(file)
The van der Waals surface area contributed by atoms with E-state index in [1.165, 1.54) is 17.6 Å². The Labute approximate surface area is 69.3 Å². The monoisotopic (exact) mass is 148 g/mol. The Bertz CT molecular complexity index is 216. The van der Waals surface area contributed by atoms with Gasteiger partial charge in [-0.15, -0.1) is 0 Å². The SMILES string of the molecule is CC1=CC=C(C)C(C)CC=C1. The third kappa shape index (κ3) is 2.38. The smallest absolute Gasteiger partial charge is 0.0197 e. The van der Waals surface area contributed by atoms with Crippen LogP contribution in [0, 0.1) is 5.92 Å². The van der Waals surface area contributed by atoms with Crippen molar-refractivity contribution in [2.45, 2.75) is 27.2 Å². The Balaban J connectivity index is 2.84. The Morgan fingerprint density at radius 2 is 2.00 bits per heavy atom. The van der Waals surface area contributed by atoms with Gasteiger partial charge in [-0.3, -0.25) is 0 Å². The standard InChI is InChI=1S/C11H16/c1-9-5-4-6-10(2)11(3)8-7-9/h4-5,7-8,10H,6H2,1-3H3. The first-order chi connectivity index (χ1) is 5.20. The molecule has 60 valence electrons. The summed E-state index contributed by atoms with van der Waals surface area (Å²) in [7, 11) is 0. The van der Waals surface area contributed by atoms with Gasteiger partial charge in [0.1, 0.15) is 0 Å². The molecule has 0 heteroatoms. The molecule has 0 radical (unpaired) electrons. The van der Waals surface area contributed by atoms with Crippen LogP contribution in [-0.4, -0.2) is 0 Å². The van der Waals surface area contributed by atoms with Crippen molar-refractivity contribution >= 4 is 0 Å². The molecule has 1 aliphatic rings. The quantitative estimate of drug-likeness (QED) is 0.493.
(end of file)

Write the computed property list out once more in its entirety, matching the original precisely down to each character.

The van der Waals surface area contributed by atoms with E-state index in [1.165, 1.54) is 17.6 Å². The Labute approximate surface area is 69.3 Å². The monoisotopic (exact) mass is 148 g/mol. The Bertz CT molecular complexity index is 216. The van der Waals surface area contributed by atoms with Gasteiger partial charge in [-0.15, -0.1) is 0 Å². The SMILES string of the molecule is CC1=CC=C(C)C(C)CC=C1. The third kappa shape index (κ3) is 2.38. The smallest absolute Gasteiger partial charge is 0.0197 e. The van der Waals surface area contributed by atoms with Crippen LogP contribution in [0, 0.1) is 5.92 Å². The van der Waals surface area contributed by atoms with Crippen molar-refractivity contribution in [2.45, 2.75) is 27.2 Å². The Balaban J connectivity index is 2.84. The Morgan fingerprint density at radius 2 is 2.00 bits per heavy atom. The van der Waals surface area contributed by atoms with Gasteiger partial charge in [-0.3, -0.25) is 0 Å². The standard InChI is InChI=1S/C11H16/c1-9-5-4-6-10(2)11(3)8-7-9/h4-5,7-8,10H,6H2,1-3H3. The first-order chi connectivity index (χ1) is 5.20. The molecule has 60 valence electrons. The summed E-state index contributed by atoms with van der Waals surface area (Å²) in [7, 11) is 0. The van der Waals surface area contributed by atoms with Gasteiger partial charge in [0.1, 0.15) is 0 Å². The molecule has 0 heteroatoms. The molecule has 0 radical (unpaired) electrons. The van der Waals surface area contributed by atoms with Crippen LogP contribution in [-0.4, -0.2) is 0 Å². The van der Waals surface area contributed by atoms with Crippen molar-refractivity contribution >= 4 is 0 Å². The molecule has 1 aliphatic rings. The quantitative estimate of drug-likeness (QED) is 0.493.